Susan_Williams,_MS,_MD,_CCD,_FACN,_FACP: There are many reasons for chronic kidney stones, and although she is having problems with oxalate stones, limiting the oxalates in the diet can be challenging and not always beneficial. The other important fact to know is that oxalates not only come from the diet but also are a byproduct of normal digestion and metabolism of certain vitamins. In fact, it is often the metabolic processes that contribute most to the oxalates in our bodies.
Before I would prescribe a particular diet, it would be important for me to understand more about why she continues to have kidney stones and whether there is an underlying condition that needs to be treated first.
Sparrow: What does it mean if a parathyroid level goes down to 10 about four years after surgery?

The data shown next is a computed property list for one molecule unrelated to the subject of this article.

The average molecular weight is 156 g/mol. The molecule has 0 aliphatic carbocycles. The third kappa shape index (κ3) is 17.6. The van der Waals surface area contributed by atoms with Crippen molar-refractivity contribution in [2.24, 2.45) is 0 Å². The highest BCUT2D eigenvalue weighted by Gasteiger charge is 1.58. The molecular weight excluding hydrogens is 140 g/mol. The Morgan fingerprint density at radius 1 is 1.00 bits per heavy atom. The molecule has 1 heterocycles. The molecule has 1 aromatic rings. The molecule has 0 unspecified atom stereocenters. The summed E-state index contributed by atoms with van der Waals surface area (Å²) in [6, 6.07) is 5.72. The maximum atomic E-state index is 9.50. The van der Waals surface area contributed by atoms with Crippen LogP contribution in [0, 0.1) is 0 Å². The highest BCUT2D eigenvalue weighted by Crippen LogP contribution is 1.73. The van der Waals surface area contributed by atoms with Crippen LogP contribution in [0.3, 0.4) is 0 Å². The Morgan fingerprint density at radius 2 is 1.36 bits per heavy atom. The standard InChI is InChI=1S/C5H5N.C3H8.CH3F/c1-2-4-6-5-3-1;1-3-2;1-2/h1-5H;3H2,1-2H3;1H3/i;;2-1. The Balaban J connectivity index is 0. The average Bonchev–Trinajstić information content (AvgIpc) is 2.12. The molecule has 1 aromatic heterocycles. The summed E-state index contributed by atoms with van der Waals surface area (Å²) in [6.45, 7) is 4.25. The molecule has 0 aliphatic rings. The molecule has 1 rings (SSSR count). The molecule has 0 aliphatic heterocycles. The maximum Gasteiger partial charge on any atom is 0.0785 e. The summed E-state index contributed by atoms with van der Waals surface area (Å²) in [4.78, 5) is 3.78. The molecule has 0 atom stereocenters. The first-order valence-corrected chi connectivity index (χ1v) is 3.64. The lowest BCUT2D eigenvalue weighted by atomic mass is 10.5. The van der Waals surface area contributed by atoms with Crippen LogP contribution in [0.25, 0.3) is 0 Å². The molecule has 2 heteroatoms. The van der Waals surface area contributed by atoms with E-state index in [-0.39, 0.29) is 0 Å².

Susan_Williams,_MS,_MD,_CCD,_FACN,_FACP: The parathyroid level can go down quite low if the calcium in the blood is elevated. It may be best to see your physician for this or make an appointment to see me or one of my colleagues in the Endocrine Calcium Clinic.
jessica28: My mother suffers from hyperparathyroidism and seems to have problems with kidney stones. Could parathyroid surgery potentially fix her kidney stone problem?
Susan_Williams,_MS,_MD,_CCD,_FACN,_FACP: Potentially, yes. Hyperparathyroidism can occur with a variety of symptoms, but when kidney stones are involved, oftentimes parathyroid surgery is the appropriate treatment. Please be sure to have her speak with her doctor about this or have her see me or one of my colleagues in the Endocrine Calcium Clinic. We would be glad to investigate this further.